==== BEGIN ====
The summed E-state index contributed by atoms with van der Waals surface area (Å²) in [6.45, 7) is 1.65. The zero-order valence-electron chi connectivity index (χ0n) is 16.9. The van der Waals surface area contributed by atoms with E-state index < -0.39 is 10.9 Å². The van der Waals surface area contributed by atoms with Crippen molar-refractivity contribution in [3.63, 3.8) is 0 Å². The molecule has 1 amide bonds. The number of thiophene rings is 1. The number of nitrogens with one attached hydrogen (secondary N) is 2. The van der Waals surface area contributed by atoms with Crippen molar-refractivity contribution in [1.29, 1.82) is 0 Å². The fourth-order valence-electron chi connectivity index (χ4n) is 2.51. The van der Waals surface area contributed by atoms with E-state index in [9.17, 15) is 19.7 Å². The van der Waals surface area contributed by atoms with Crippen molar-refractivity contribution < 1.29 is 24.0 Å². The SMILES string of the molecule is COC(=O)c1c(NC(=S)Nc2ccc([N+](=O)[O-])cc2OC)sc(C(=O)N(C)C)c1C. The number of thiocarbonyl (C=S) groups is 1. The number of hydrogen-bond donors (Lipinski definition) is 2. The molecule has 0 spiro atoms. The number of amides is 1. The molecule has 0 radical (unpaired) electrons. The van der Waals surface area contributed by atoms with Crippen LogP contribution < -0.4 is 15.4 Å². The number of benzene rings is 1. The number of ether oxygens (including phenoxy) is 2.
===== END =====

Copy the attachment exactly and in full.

The summed E-state index contributed by atoms with van der Waals surface area (Å²) in [6.45, 7) is 1.65. The zero-order valence-electron chi connectivity index (χ0n) is 16.9. The van der Waals surface area contributed by atoms with E-state index < -0.39 is 10.9 Å². The van der Waals surface area contributed by atoms with Crippen molar-refractivity contribution in [3.63, 3.8) is 0 Å². The molecule has 1 amide bonds. The number of thiophene rings is 1. The number of nitrogens with one attached hydrogen (secondary N) is 2. The van der Waals surface area contributed by atoms with Crippen molar-refractivity contribution in [1.29, 1.82) is 0 Å². The fourth-order valence-electron chi connectivity index (χ4n) is 2.51. The van der Waals surface area contributed by atoms with E-state index in [9.17, 15) is 19.7 Å². The van der Waals surface area contributed by atoms with Crippen molar-refractivity contribution < 1.29 is 24.0 Å². The SMILES string of the molecule is COC(=O)c1c(NC(=S)Nc2ccc([N+](=O)[O-])cc2OC)sc(C(=O)N(C)C)c1C. The number of thiocarbonyl (C=S) groups is 1. The number of hydrogen-bond donors (Lipinski definition) is 2. The molecule has 0 spiro atoms. The number of amides is 1. The molecule has 0 radical (unpaired) electrons. The van der Waals surface area contributed by atoms with Crippen LogP contribution < -0.4 is 15.4 Å². The number of benzene rings is 1. The number of ether oxygens (including phenoxy) is 2.